A Palestinian militant group pledged Sunday to unleash an "earthquake" of vengeance on Israel for killing seven fugitives, including the most wanted militant in the West Bank, during a raid in Nablus.

Israeli troops found the militants after a gunman they were chasing through a house Saturday slipped into a secret underground tunnel where they were all hiding. The killing of the fugitives, from Hamas (search), Islamic Jihad (searchand the Al Aqsa Martyrs' Brigades (search), was the main goal of a three-day operation in Nablus, the army said.

Shortly after the fugitives -- including the Nablus Al Aqsa commander, Nayef Abu Sharkh (search) -- were killed, troops began withdrawing from the center of the city where they had been conducting house-to-house searches for the militants. The army said Sunday it had ended its broad operation in the city, which it has labeled a "hornet's nest" of terrorist activity, but continued with routine patrols.

About 20,000 people, including terrorists from all three groups, marched through the city Sunday in a funeral procession for the men, many chanting "revenge, revenge."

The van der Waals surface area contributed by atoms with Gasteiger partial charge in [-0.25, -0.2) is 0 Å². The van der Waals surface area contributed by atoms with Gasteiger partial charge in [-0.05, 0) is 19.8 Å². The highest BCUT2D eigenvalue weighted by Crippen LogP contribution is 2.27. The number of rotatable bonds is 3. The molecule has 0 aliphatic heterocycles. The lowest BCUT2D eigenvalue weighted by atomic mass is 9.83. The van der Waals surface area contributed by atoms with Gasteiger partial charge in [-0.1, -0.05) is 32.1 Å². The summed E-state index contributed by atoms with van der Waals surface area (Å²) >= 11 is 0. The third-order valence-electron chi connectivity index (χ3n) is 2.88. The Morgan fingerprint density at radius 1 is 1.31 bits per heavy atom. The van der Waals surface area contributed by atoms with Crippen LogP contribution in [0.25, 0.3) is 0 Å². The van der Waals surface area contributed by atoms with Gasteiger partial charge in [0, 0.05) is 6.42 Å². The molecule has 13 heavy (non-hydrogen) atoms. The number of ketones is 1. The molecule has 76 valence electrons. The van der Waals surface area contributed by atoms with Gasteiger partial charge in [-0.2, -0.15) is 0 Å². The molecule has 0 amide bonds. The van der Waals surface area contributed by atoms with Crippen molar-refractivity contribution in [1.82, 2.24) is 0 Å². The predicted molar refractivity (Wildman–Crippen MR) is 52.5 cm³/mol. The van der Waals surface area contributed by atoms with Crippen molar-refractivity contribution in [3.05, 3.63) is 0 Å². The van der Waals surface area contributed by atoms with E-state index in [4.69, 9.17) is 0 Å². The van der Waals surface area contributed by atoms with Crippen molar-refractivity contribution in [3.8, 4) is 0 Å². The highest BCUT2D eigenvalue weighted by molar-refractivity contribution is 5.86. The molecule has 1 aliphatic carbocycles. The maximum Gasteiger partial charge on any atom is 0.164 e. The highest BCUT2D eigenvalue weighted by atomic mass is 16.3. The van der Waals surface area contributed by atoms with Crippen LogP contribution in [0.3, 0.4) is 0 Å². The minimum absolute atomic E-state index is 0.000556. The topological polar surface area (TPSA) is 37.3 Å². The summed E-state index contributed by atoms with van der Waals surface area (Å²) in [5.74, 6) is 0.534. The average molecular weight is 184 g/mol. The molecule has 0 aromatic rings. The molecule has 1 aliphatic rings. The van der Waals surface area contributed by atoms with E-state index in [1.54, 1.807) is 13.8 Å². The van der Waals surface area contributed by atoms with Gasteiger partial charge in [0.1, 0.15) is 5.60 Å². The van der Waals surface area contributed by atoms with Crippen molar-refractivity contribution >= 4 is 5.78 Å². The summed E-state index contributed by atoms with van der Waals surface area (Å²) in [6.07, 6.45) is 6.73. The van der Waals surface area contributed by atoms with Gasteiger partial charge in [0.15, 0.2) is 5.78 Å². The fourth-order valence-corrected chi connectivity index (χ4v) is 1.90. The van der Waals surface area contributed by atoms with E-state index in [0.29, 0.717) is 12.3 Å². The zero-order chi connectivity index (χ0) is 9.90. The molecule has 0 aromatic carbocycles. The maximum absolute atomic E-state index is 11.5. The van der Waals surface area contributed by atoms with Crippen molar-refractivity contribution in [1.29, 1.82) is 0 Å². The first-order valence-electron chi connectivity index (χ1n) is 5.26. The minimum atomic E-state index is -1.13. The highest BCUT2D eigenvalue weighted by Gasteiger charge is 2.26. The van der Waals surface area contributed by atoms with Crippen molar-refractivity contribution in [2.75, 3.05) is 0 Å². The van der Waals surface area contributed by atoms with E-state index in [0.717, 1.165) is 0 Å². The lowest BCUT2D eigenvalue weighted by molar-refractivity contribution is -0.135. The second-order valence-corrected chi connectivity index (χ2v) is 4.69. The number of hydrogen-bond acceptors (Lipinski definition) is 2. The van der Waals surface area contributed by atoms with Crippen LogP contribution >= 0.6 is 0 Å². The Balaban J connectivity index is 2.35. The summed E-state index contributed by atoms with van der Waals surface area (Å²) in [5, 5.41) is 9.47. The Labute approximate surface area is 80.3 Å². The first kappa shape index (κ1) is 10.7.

Dozens of armed men fired in the air, and some called Palestinian Prime Minister Ahmed Qureia (search) a "cockroach," in apparent frustration with his inability to stop the raids.

Speaking in Ramallah, Qureia called the raid a "criminal, barbaric act."

"This crime shows that Israel is continuing its strategy of killings and assassinations against all the Palestinians," he said.

Israeli Prime Minister Ariel Sharon (searchpraised the raid as an "impressive success" in Israel's war on terror, but Abu Mahmoud, an Al Aqsa spokesman, said his group would retaliate.

"The revenge will come like an earthquake for the state of Israel, maybe hitting the citizens, maybe the soldiers, maybe the government. But at the right time and the right place they will be hit," he said.

Israel has struck hard at militant groups since fighting erupted more than three years ago. In the past few months, the army struck down a top Hamas leader and his successor in air strikes.

Israel has repeatedly targeted Al Aqsa, a terrorist group affiliated with Yasser Arafat's (search) Fatah movement that has carried out dozens of attacks, including suicide bombings, against Israelis. The group is made up of disparate cells with no unified leadership.

With Sharon's plan to withdraw from the Gaza Strip looming, the Palestinian Authority is trying to reach a truce deal with Al Aqsa and other Palestinian factions.

Egypt has pledged to assist training and reforming Palestinian security forces so a Gaza handover will go smoothly, but has made its help conditional on a cease-fire between the factions.